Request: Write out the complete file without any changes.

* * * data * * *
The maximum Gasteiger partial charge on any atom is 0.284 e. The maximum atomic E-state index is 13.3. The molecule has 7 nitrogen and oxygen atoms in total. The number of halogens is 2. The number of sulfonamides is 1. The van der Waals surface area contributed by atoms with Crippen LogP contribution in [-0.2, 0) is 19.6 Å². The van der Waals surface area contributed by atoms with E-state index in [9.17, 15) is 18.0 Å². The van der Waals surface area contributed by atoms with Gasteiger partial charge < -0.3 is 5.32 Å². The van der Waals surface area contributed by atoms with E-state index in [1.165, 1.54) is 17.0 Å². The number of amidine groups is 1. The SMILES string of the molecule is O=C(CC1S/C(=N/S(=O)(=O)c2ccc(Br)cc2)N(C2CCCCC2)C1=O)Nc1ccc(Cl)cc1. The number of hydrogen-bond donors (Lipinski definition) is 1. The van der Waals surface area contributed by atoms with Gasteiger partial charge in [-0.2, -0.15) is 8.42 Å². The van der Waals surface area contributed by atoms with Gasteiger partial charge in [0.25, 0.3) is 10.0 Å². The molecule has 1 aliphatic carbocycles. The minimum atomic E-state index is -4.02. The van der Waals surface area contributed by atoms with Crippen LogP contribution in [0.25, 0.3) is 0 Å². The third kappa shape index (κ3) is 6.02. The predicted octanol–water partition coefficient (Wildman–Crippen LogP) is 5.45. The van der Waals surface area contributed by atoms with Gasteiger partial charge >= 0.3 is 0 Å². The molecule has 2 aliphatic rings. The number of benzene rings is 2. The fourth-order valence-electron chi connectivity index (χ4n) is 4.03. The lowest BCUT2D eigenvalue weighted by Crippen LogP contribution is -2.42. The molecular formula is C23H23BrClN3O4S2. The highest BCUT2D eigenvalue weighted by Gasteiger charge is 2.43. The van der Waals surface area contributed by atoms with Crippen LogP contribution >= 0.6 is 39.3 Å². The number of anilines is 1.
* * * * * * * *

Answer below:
The maximum Gasteiger partial charge on any atom is 0.284 e. The maximum atomic E-state index is 13.3. The molecule has 7 nitrogen and oxygen atoms in total. The number of halogens is 2. The number of sulfonamides is 1. The van der Waals surface area contributed by atoms with Crippen LogP contribution in [-0.2, 0) is 19.6 Å². The van der Waals surface area contributed by atoms with E-state index in [9.17, 15) is 18.0 Å². The van der Waals surface area contributed by atoms with Gasteiger partial charge < -0.3 is 5.32 Å². The van der Waals surface area contributed by atoms with E-state index in [1.165, 1.54) is 17.0 Å². The number of amidine groups is 1. The SMILES string of the molecule is O=C(CC1S/C(=N/S(=O)(=O)c2ccc(Br)cc2)N(C2CCCCC2)C1=O)Nc1ccc(Cl)cc1. The number of hydrogen-bond donors (Lipinski definition) is 1. The van der Waals surface area contributed by atoms with Gasteiger partial charge in [-0.2, -0.15) is 8.42 Å². The van der Waals surface area contributed by atoms with Gasteiger partial charge in [0.25, 0.3) is 10.0 Å². The molecule has 1 aliphatic carbocycles. The minimum atomic E-state index is -4.02. The van der Waals surface area contributed by atoms with Crippen LogP contribution in [0.25, 0.3) is 0 Å². The third kappa shape index (κ3) is 6.02. The predicted octanol–water partition coefficient (Wildman–Crippen LogP) is 5.45. The van der Waals surface area contributed by atoms with Gasteiger partial charge >= 0.3 is 0 Å². The molecule has 2 aliphatic rings. The number of benzene rings is 2. The fourth-order valence-electron chi connectivity index (χ4n) is 4.03. The lowest BCUT2D eigenvalue weighted by Crippen LogP contribution is -2.42. The molecular formula is C23H23BrClN3O4S2. The highest BCUT2D eigenvalue weighted by Gasteiger charge is 2.43. The van der Waals surface area contributed by atoms with Crippen LogP contribution >= 0.6 is 39.3 Å². The number of anilines is 1.